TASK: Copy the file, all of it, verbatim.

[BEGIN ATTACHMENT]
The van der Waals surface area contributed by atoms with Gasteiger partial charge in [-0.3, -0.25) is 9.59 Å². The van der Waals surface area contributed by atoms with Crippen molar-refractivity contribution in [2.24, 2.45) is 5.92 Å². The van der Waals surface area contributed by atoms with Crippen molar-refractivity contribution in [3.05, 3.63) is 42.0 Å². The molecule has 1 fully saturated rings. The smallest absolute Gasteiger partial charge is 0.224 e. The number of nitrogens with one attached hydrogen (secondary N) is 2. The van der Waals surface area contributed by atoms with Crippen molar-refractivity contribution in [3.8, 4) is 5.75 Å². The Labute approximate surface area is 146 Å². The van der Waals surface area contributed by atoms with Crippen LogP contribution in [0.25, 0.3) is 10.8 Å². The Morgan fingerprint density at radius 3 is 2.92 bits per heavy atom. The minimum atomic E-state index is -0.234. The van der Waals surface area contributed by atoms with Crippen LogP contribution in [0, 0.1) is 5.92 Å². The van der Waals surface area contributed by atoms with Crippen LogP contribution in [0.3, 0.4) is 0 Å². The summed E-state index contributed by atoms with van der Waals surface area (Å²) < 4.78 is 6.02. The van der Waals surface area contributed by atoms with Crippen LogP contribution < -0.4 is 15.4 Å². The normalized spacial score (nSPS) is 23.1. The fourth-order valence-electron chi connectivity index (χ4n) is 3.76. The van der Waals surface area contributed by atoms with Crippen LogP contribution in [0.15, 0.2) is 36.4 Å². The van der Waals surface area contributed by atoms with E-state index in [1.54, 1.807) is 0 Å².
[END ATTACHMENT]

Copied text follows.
The van der Waals surface area contributed by atoms with Gasteiger partial charge in [-0.3, -0.25) is 9.59 Å². The van der Waals surface area contributed by atoms with Crippen molar-refractivity contribution in [2.24, 2.45) is 5.92 Å². The van der Waals surface area contributed by atoms with Crippen molar-refractivity contribution in [3.05, 3.63) is 42.0 Å². The molecule has 1 fully saturated rings. The smallest absolute Gasteiger partial charge is 0.224 e. The number of nitrogens with one attached hydrogen (secondary N) is 2. The van der Waals surface area contributed by atoms with Crippen molar-refractivity contribution in [3.8, 4) is 5.75 Å². The Labute approximate surface area is 146 Å². The van der Waals surface area contributed by atoms with Crippen LogP contribution in [0.25, 0.3) is 10.8 Å². The Morgan fingerprint density at radius 3 is 2.92 bits per heavy atom. The minimum atomic E-state index is -0.234. The van der Waals surface area contributed by atoms with Crippen LogP contribution in [0, 0.1) is 5.92 Å². The van der Waals surface area contributed by atoms with Crippen LogP contribution in [0.3, 0.4) is 0 Å². The summed E-state index contributed by atoms with van der Waals surface area (Å²) < 4.78 is 6.02. The van der Waals surface area contributed by atoms with Crippen LogP contribution < -0.4 is 15.4 Å². The normalized spacial score (nSPS) is 23.1. The fourth-order valence-electron chi connectivity index (χ4n) is 3.76. The van der Waals surface area contributed by atoms with Crippen LogP contribution in [0.15, 0.2) is 36.4 Å². The van der Waals surface area contributed by atoms with E-state index in [1.54, 1.807) is 0 Å².